One way of describing the worth of the book support schools receive is a value statement such as that devised by Cambridgeshire SLS – this provides individual schools with ‘personalised’ information about
- the cost of the actual services recently received from their SLS if the school had had to buy these resources for themselves.
- the value of the school’s entitlement to SLS support within a service level agreement.
- the cost of not subscribing to all SLS services from devolved funds but rather using an alternative of payment for individual elements, as and when required.
These statements have proved their worth in discussion with Governing Bodies and senior management in schools – there is now clear understanding of the real costs of a number of resources required from SLS by school staffs.
Although several LEAs are devolving SLS budgets to schools, others have considered and rejected this idea, whilst a very small number have not even considered if central education service funds should or could be devolved to funds. There’s no one `best’ solution – consideration and decision depends on local situations. Certainly, it’s timely that SLSs are being asked to be more accountable about how and why they provide their resources. They are highly valued and sometimes highly praised support services to schools, and can be rightly proud of their reputation. Let’s hope their clients are aware of what they have to offer.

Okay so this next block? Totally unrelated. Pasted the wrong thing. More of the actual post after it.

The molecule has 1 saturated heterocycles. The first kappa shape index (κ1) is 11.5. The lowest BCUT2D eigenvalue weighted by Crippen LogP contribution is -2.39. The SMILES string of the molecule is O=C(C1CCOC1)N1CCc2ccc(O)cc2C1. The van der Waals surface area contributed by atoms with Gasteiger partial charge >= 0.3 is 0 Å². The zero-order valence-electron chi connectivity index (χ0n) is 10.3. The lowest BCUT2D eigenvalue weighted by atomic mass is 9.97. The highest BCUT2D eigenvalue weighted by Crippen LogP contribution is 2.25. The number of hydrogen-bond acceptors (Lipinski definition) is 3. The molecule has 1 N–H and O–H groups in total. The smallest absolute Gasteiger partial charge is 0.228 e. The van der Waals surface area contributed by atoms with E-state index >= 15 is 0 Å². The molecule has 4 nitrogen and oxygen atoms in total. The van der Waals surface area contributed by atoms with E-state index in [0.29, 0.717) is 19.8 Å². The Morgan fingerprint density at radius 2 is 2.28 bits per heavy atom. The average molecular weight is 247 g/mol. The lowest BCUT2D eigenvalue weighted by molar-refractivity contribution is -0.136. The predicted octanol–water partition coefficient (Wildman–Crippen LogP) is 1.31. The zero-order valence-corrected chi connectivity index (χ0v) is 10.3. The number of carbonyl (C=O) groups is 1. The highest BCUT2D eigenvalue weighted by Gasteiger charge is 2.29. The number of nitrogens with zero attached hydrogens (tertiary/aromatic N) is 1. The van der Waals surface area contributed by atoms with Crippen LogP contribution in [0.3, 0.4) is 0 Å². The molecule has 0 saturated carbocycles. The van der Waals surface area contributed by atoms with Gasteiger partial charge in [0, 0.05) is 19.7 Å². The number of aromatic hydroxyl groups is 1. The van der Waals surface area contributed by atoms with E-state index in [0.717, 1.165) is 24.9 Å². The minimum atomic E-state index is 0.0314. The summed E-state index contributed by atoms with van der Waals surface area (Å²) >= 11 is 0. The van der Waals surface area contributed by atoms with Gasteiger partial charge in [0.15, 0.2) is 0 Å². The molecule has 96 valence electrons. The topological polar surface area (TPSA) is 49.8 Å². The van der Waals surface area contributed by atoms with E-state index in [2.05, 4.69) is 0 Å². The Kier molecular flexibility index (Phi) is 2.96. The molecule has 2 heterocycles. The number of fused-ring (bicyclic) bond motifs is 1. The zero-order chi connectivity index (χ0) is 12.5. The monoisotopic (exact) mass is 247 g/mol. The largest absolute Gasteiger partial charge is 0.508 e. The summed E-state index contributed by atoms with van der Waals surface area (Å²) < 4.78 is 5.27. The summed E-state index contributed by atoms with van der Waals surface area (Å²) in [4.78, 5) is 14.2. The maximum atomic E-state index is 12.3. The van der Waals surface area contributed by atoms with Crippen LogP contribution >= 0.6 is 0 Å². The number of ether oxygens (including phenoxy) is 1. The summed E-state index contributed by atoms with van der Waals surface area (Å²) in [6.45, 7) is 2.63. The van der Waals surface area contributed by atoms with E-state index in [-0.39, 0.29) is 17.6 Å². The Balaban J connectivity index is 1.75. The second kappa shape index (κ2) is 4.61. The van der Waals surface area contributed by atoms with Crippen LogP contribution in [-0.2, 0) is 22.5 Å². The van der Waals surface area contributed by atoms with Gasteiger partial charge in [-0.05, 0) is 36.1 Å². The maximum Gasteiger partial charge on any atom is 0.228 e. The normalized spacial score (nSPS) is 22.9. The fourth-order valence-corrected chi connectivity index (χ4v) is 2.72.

Margaret Smith is a Senior Adviser with the Schools Library Service in Cambridgeshire. If you want further information or need to make any enquiries, she can be contacted on 0733 330870.
… and Mary Hoffman describes a little local difficulty
It all started with a badger. It was dead; indeed it had died long ago but that didn’t stop it becoming a TV star. BBC Schools were making Badger Girl in the `Look and Read’ series, and I was, then as now, their Reading Consultant. We consultants don’t get much say about live, human actors, but when it comes to casting a stuffed badger the pros relax a bit. We already had Mary, our Star Badger and her understudy and Stunt-badger. But there were a lot of scenes to be shot in studio in Bristol, far from the action on Dartmoor, where a glimpse of static badger was required by the script. `I know where there’s a stuffed badger,’ I said helpfully. `Haringey School Library Service!’
Where else? What was hearsay soon developed into a close personal association. If you are lucky enough to have, as we had in Haringey in 1984, when Badger Girl was made, a really first-class SLS, you will find not only a treasure-house of glossy new books but a complete Aladdin’s Cave of artefacts from ceremonial masks to oriental cooking-pots. There will be an approval copy of every new children’s book worth looking at, fact or fiction, fresh from the distributors.
There will be several professionally qualified librarians, who specialise in children’s books, keep up with all the review journals and publishers’ catalogues, and run reviewing groups, which you can join – some circulating book information to other teachers. They will advise you on what to buy and if you buy it, pass the full discount on to you. If you are borrowing, they will lend you a self-selected project loan collection. They will come into your school to run In-Service courses and regularly give advice on the spot about setting up and stocking your school or class library.